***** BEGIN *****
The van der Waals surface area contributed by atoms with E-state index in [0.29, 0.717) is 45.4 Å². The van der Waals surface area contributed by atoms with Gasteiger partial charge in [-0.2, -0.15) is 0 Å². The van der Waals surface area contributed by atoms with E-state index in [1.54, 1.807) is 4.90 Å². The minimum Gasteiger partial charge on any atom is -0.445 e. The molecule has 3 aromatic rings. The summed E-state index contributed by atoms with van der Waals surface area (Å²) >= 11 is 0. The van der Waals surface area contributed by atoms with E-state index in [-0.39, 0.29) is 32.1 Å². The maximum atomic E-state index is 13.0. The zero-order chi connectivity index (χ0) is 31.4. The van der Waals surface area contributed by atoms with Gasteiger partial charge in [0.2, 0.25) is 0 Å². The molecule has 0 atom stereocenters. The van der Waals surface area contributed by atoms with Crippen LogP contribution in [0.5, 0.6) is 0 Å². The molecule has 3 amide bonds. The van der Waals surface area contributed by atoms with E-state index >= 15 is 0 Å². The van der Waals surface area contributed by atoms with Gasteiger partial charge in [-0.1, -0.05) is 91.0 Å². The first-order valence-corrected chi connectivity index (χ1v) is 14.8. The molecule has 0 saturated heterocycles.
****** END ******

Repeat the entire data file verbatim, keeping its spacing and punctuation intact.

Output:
The van der Waals surface area contributed by atoms with E-state index in [0.29, 0.717) is 45.4 Å². The van der Waals surface area contributed by atoms with Gasteiger partial charge in [-0.2, -0.15) is 0 Å². The van der Waals surface area contributed by atoms with E-state index in [1.54, 1.807) is 4.90 Å². The minimum Gasteiger partial charge on any atom is -0.445 e. The molecule has 3 aromatic rings. The summed E-state index contributed by atoms with van der Waals surface area (Å²) >= 11 is 0. The van der Waals surface area contributed by atoms with E-state index in [-0.39, 0.29) is 32.1 Å². The maximum atomic E-state index is 13.0. The zero-order chi connectivity index (χ0) is 31.4. The van der Waals surface area contributed by atoms with Gasteiger partial charge in [0.2, 0.25) is 0 Å². The molecule has 0 atom stereocenters. The van der Waals surface area contributed by atoms with Crippen LogP contribution in [0.5, 0.6) is 0 Å². The molecule has 3 amide bonds. The van der Waals surface area contributed by atoms with E-state index >= 15 is 0 Å². The van der Waals surface area contributed by atoms with Gasteiger partial charge in [-0.1, -0.05) is 91.0 Å². The first-order valence-corrected chi connectivity index (χ1v) is 14.8. The molecule has 0 saturated heterocycles.